By Jack Carney | @jackwcarney
Sports Capital Journalism Program
INDIANAPOLIS – As the kickoff to this year’s Big Ten Championship Game between Penn State and Wisconsin approaches, I got the chance to speak with longtime reporter Rich Scarcella of the Reading Eagle. Scarcella has been covering Penn State football since 1989.
Only five years ago the Penn State football program was nearly decimated by the Jerry Sandusky sexual abuse scandal and the NCAA sanctions imposed in July, 2012. Now the Nittany Lions find themselves one win away from a Rose Bowl berth and the possibility of a spot in the College Football Playoff. As someone who has covered Penn State for decades, Scarcella helped put this improbably quick recovery in perspective.
Q: How long have you been covering Penn State, and how did you get your start in this field?
A: I’ve been with the Reading Eagle since 1986. I’ve only had two jobs. The first place I worked was my home town in Hazleton. That’s where I grew up, and I worked for the paper there for five years. And then I got the job in Reading in ’86 covering everything in Reading until I got (the Penn State) beat in ’89. It was just one of those things. Reading had always covered Penn State.
Q: If I would have told five years ago, at the time of the Sandusky scandal, that in five years Penn State would be playing for a chance to go to the Rose Bowl, would you have believed me?
A: No. No, I would have said it’s going to take a lot longer than that. I would have thought – at least 10 years until they recovered from the sanctions. Gradually the sanctions were sort of relaxed. They lifted some of the sanctions as time went on. Instead of four years not being in a bowl game, it was only two. But still, even two years ago, I would have still said it would take seven, eight years total for them to be in a position like this.
Q: What has been the key to recovering and getting back to this point so quickly for Penn State?
A: Well, there are a lot of factors. One, let’s go back to 2012 when Bill O’Brien was the head coach. There were a lot of strong leaders on that particular team, and they held the team together and kept the program going even with the scholarship restrictions. And I think that was a big part of it. And then when James Franklin came aboard, you had a new athletic director, new president – it was almost like a fresh start. Because none of these people had anything to do with what happened with the scandal. So, James Franklin and his staff have done a wonderful job recruiting almost from day one. That’s been a big issue. And then you have this year, after the offense had struggled so badly in 2014 and 2015, he fired his offensive coordinator, more or less, and hired Joe Moorhead from Fordham. Hired Matt Limegrover, new offensive line coach. Hired a new safeties coach in Tim Banks. A third of the staff was changed. But especially the changes on offense, that has made a big difference in this team. The way they’re running – now you have an offense that fits what James Franklin wants to coach. Wants a dual threat quarterback. Their top two quarterbacks are dual threat quarterbacks, and Joe Moorhead’s system fits that. So it’s all kind of come together.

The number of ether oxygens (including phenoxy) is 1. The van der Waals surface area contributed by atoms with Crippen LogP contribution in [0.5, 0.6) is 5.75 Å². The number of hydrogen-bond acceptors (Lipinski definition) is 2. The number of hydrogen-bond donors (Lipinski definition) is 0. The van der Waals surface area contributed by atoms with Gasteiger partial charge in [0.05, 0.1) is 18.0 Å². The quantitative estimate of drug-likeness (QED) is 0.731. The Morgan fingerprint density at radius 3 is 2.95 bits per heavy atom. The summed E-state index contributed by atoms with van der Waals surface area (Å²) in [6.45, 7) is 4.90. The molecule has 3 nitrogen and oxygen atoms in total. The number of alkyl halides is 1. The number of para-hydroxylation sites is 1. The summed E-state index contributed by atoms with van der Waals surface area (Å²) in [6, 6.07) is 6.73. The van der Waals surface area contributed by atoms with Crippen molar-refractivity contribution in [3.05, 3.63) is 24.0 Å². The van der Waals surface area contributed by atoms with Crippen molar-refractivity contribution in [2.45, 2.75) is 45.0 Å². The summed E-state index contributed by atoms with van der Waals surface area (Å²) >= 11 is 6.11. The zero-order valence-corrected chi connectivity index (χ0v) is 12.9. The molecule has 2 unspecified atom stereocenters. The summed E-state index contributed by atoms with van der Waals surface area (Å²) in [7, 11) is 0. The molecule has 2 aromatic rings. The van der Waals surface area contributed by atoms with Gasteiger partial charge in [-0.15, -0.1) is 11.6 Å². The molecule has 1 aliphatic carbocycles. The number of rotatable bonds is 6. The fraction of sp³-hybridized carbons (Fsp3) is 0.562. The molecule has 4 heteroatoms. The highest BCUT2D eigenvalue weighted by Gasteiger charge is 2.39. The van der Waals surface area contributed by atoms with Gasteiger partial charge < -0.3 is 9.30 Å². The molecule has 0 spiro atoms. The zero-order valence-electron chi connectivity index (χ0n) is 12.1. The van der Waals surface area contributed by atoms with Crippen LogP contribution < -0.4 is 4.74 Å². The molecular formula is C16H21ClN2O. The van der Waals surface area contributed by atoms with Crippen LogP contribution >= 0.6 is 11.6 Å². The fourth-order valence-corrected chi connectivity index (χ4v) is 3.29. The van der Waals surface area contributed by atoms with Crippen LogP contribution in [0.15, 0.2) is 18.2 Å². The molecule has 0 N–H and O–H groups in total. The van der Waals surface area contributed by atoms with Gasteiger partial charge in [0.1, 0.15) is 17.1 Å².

Q: From your point of view as someone who has covered the team for a long time, what would a win in the Big Ten Championship Game mean to the program?
A: I would say this. I’ll say that being here, playing in this game is one of the biggest surprises that I have seen since covering the team. And I think it’s one of the biggest surprises since 1966 when Joe Paterno became head coach. Very surprising season. Improbable. Even if they lose (to Wisconsin), it’s still something to say they won a share of the Big Ten East championship, and only five years ago they got hit with the scandal. Even four years ago, they got hit with the sanctions. It’s a huge story. So, winning tomorrow would just be like – I hate to use a cliché but it would be like icing on the cake. It really would be. But what I have found it has done, especially since they knocked off Ohio State, it has really enthused the fan base. It has given a lot of those people who were beaten down and felt badly about the scandal – it has given them a reason to cheer for Penn State and a reason to be happy about Penn State.
Q: Obviously things have changed a great deal over the past five years with the program. But specifically for you as a reporter, how have things changed?
A: Well, it’s really different because you had such continuity on the coaching staff and in the athletic department when Joe Paterno was head coach. I mean you realize he was the head coach for the 46 years and had been on the staff almost 60 years. I think it was 60 years. And that’s just changed. From 2011 to 2014, there were four different head coaches including an interim coach. It’s a big change. We used to kid each other about how many nights we spent in State College in 2012, and it was true. We were going up there constantly. For me, it’s a two-and-a-half hour drive. But even reporters from Philadelphia and Pittsburgh, they were going a little bit further. That was different… (The scandal was) obviously one of the biggest stories in the history of college athletics. So that was just incredible. When you were in the middle of it – it was something new every day. But now five years later seeing this – yeah, it’s a big change. And James Franklin – going from a coach who was 84, I think, when he was fired, and now you have a coach who when he was hired was half (Paterno’s) age. That’s a big change.